Okay. All right. I saw when Patricia made those. But as far as I know no one has filed a bill with the recommendations. I am sure they will be considered. I've met with Patricia on several occasions just to try to understand the proposals they are putting forth. But those are not in any type of bill form now and I don't know they will be.
Do you think there is more of an opportunity for people to have a meaningful participation in this discussion this year than last year? Because last year a lot of people felt shut out.
I think there has been a considerable amount. Of course the commissioner and his people have had meetings with the superintendents. They have had meetings with the teachers unions. I met with Sen. Wise earlier this morning. He has gone to a number of teacher meetings. But basically the SB 6 that we had last year, there were two main parts to it. One of them had to do with what we are calling teacher tenure. It's really service contracts, professional service contracts. And the other one had to do with performance pay. There has been widespread discussion of those two topics.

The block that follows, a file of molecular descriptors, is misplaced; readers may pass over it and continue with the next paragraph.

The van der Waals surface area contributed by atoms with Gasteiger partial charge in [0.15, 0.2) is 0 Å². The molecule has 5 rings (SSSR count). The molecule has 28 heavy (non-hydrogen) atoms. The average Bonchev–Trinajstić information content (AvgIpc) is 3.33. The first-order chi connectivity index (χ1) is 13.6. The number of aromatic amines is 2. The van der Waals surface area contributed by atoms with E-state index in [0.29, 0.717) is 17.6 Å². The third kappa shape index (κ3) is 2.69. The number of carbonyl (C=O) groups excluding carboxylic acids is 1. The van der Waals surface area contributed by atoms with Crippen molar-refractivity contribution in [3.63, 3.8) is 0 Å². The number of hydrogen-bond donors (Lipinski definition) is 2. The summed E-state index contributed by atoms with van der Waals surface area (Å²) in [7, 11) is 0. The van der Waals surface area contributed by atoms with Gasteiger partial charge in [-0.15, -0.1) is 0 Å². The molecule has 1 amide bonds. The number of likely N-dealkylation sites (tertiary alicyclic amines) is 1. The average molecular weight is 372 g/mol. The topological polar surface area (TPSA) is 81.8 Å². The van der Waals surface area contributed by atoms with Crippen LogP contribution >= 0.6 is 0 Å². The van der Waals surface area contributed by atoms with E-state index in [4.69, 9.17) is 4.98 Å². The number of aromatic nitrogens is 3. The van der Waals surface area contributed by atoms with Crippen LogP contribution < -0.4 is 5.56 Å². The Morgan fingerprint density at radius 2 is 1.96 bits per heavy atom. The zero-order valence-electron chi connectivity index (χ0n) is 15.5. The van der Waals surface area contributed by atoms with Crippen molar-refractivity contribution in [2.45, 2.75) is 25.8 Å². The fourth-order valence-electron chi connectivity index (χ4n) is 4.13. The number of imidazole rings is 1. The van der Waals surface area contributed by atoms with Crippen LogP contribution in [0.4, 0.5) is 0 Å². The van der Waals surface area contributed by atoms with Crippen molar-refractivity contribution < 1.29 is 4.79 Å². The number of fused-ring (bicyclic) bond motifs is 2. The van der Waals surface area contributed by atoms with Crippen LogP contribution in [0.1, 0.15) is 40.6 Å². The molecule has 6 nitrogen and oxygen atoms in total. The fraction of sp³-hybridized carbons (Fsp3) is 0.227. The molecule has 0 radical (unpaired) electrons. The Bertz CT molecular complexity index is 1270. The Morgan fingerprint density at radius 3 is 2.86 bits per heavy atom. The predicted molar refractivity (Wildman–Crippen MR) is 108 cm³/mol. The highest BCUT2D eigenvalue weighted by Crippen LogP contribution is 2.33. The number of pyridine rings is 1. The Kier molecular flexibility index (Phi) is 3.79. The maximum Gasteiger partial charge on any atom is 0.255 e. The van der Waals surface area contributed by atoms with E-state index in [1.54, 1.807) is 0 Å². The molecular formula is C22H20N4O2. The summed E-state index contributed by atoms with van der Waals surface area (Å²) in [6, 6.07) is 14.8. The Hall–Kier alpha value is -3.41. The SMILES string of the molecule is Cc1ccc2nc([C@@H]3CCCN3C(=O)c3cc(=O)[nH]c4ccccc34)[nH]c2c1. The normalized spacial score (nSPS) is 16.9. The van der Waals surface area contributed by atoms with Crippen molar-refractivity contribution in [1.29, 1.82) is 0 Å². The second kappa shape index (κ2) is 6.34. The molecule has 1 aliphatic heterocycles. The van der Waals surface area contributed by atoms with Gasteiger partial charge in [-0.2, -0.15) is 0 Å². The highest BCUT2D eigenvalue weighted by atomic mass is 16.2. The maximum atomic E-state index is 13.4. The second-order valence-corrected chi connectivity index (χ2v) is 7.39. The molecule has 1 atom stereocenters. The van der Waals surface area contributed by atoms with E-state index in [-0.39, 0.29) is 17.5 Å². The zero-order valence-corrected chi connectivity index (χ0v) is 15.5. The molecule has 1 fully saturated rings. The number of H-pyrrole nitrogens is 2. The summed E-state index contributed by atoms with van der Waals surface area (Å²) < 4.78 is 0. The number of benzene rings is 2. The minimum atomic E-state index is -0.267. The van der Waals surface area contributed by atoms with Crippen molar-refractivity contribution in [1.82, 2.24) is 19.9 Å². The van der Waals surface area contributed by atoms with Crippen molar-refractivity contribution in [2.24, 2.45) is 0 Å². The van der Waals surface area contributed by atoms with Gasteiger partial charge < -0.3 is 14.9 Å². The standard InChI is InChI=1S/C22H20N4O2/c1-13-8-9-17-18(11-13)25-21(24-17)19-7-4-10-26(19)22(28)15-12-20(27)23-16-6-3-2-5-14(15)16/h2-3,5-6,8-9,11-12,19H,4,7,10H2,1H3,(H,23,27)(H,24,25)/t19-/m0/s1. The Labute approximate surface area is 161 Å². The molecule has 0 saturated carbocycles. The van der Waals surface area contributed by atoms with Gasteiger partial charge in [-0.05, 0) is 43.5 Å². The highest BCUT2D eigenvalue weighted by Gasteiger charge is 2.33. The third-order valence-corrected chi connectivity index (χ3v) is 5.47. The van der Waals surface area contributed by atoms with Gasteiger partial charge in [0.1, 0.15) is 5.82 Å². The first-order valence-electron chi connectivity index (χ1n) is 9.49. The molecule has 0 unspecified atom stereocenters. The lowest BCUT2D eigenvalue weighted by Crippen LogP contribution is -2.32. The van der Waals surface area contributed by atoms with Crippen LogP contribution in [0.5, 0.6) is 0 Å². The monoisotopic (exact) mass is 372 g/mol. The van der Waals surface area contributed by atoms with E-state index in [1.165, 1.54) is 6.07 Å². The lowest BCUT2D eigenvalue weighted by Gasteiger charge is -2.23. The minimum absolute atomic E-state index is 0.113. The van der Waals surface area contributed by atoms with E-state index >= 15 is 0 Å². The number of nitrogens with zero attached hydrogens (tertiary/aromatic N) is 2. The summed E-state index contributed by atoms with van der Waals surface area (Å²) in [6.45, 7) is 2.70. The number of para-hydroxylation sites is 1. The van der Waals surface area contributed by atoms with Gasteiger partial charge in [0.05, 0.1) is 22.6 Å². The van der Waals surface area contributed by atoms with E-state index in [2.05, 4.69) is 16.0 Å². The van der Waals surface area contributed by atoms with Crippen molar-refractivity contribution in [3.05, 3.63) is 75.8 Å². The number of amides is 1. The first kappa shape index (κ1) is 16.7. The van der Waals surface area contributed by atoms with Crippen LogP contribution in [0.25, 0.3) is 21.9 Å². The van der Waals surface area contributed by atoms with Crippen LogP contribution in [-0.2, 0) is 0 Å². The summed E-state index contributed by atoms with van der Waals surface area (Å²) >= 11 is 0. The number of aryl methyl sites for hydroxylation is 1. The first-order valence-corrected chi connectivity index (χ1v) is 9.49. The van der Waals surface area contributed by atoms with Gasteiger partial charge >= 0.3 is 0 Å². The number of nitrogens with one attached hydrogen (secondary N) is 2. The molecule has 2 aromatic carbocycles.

Are those things for sure going to happen this year?
I can't tell you anything for sure. I can tell you I don't think there's any question that we in the House will be looking at those topics.
What do you envision? What kinds of things do you think are important in that legislation? What does the House want?